Enhancing Patient Experience
Health

Enhancing Patient Experience – Designing Wayfinding Systems for Hospitals

Have you ever visited an unfamiliar place, and yet you managed to find your way around? You can credit good wayfinding for that.

Wayfinding can be defined as a visual system of communication in an outdoor environment or inside a building which helps a person know where his exact location is and where his intended destination is.

Wayfinding is an invaluable tool in different environments, especially in hospitals.

The importance of wayfinding in hospitals

When patients and their loved ones visit hospitals and similar institutions, they are usually in a state of distress and anxiety. Adding the burden of finding their way around inside these places can multiply the negative emotions they are currently experiencing, leaving them more frustrated.

And it’s not just the patients that are affected by a poor wayfinding system. When patients cannot find their way around inside a healthcare environment, they have no other recourse but ask around for directions and help. This can affect hospital staff who might be disrupted and distracted from their primary healthcare duties, adversely affecting their productivity.

In an ideal scenario, an effective healthcare wayfinding system not only guides patients to their intended destinations. More than that, a wayfinding system should empower patients and provide them with a positive experience. These goals can be achieved through the principle called progressive disclosure.

In progressive disclosure, the right amount of information is revealed, just enough to get a person to the next decision-making point. Progressive disclosure prevents information overload, which can overwhelm a person. Or, as the adage goes, less is more.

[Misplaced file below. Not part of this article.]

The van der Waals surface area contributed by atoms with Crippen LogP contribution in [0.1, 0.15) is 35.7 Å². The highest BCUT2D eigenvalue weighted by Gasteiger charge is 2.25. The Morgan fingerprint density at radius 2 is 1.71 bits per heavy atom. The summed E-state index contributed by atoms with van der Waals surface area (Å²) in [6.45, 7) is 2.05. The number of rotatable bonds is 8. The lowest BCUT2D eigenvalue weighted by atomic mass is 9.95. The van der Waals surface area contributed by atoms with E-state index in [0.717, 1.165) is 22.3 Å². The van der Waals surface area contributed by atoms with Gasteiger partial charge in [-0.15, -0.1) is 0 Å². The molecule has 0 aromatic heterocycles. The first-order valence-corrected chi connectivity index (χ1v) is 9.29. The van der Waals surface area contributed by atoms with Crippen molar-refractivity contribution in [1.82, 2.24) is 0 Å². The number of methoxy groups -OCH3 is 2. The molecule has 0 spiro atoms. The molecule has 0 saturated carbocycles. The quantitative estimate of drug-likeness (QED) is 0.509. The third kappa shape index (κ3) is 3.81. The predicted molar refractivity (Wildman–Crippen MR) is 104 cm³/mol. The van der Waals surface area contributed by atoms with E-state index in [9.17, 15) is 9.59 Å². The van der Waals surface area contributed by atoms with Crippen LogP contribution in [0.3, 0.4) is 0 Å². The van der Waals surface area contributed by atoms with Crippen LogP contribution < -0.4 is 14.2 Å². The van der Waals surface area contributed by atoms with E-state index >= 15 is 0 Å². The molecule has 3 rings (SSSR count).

Common challenges in designing wayfinding systems in hospitals

Apart from the anxiety and distress of patients, there are a few challenges that wayfinding systems should overcome.

One of the first challenges is the size of the facility. The bigger the facility, the more overwhelming it can be for first-time visitors.

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Further compounding this issue is the addition of new hospital wings when there is no apparent intention to make these additions seamless.

Also, if there are existing signs, these may use jargon, which makes it doubly hard for users to understand. Or in some cases, the current signs are old and outdated.

Updating a hospital’s wayfinding system

  • Before any work on the existing wayfinding system begins, it is crucial to conduct an audit of the system, preferably by an independent third-party. The information you gather will be helpful for your chosen signage and wayfinding consultant.

Take into account that doctors, nurses, and hospital staff are already familiar with their work environment and may not be the best people to give input on the limitations of the existing system.